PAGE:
This is another that was first published at 365 Tomorrows.
Come closer to the monument, child. Do not be afraid. You have done well to make it all the way here – I know the journey from your village is hard. Your brother had to turn back the first time, and your mother arrived with an injured ankle and had to wait here for nearly a week before undertaking the final trial and becoming an adult – so do not be ashamed to lean up against the monument and rest a while.
No, it is not haunted, who told you such a thing? This is why we wait to tell you where our people came from – children are too superstitious. Come, feel the monument. Like no stone you have ever touched, is it? You can see it is shaped with a purpose, but it was not carved or chiseled. This is a special stone that our ancestors could shape as a single piece. Yes, child, that is a good comparison – but it is not quite like clay. Think of the candles your parents make, how the fire causes them to flow like water rather than hardening as the clay does. This stone gets soft like clay when you heat it, and then becomes hard again when it cools down. It is unlike anything else in the world – as strong as stone, but it does not shatter under any force. They called it "metal".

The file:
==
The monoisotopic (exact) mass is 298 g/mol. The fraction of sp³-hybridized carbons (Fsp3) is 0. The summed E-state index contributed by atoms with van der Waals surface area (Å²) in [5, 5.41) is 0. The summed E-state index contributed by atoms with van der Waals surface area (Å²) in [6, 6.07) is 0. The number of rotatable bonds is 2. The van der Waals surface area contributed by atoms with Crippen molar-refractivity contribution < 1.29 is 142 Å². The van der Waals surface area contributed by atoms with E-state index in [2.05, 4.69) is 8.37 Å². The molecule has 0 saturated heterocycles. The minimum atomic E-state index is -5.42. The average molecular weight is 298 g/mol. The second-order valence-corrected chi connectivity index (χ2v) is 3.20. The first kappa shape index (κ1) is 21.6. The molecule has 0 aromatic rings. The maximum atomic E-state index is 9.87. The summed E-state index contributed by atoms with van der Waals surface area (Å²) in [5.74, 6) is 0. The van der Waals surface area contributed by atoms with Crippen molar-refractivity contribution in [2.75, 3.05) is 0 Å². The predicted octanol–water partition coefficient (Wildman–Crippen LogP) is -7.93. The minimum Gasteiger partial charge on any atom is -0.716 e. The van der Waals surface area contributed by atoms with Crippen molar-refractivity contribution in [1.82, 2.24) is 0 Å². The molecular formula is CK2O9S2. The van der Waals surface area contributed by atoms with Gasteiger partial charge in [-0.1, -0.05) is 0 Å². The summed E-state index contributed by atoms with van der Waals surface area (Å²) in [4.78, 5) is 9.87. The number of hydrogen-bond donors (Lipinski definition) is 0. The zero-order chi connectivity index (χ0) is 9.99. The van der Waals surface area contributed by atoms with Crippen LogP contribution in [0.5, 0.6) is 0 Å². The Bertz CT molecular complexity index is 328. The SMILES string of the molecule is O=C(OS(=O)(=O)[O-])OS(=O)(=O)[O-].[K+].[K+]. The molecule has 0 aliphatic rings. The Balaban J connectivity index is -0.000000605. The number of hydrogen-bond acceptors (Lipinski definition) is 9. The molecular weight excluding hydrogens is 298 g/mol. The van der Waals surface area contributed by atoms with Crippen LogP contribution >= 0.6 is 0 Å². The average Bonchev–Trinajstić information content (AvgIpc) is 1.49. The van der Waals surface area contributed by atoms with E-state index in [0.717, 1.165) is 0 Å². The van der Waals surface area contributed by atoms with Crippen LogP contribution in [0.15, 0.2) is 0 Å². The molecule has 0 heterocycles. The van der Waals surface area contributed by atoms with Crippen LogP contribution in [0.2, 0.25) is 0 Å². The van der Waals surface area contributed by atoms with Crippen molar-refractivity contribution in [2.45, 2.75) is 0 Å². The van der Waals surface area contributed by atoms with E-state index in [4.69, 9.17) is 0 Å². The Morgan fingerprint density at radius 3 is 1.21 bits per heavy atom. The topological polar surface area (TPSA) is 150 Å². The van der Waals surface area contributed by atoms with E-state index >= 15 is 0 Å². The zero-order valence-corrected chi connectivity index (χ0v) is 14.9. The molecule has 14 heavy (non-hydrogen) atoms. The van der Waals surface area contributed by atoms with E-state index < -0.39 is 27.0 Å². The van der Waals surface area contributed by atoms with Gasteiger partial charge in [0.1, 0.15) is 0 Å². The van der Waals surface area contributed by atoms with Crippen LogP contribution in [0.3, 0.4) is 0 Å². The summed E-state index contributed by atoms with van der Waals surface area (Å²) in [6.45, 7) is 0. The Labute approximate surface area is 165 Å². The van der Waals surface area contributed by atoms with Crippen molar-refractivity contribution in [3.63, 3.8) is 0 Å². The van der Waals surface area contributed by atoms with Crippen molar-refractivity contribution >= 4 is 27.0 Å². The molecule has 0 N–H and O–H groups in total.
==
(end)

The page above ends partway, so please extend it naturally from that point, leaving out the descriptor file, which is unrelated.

More amazing, this metal channels lightning like water down a riverbed. Our ancestors knew this, and found ways to harness the lightning with materials like this. They used fire not only to shape it, but to pull it into threads and weave it like fabric. When they coaxed lightning through these tiny threads of the metal they were able to create all manner of wonderful things. They made light, wind, even life. If you choose the path of knowledge you can read the ancient texts about the things our ancestors made.
No, child, we cannot. They used this special type of stone to create the monument and make it fly – do not look at your elders that way – fly away from the lands they had called home and to here. But the lightning died out, and the fine metal threads snapped, and they found none of this material here to replace it. They could not return home, could not make more of the amazing tools that controlled the lightning and wind. Our ancestors did not despair, and they did not curse the land for not providing what they needed – this land had everything that they could ever ask for apart from the metal, and for that we are grateful. We do not mourn the loss of their wondrous tools; we wait, and we watch the stars, because we know that some day cousins from the land of our ancestors will find us and take us home.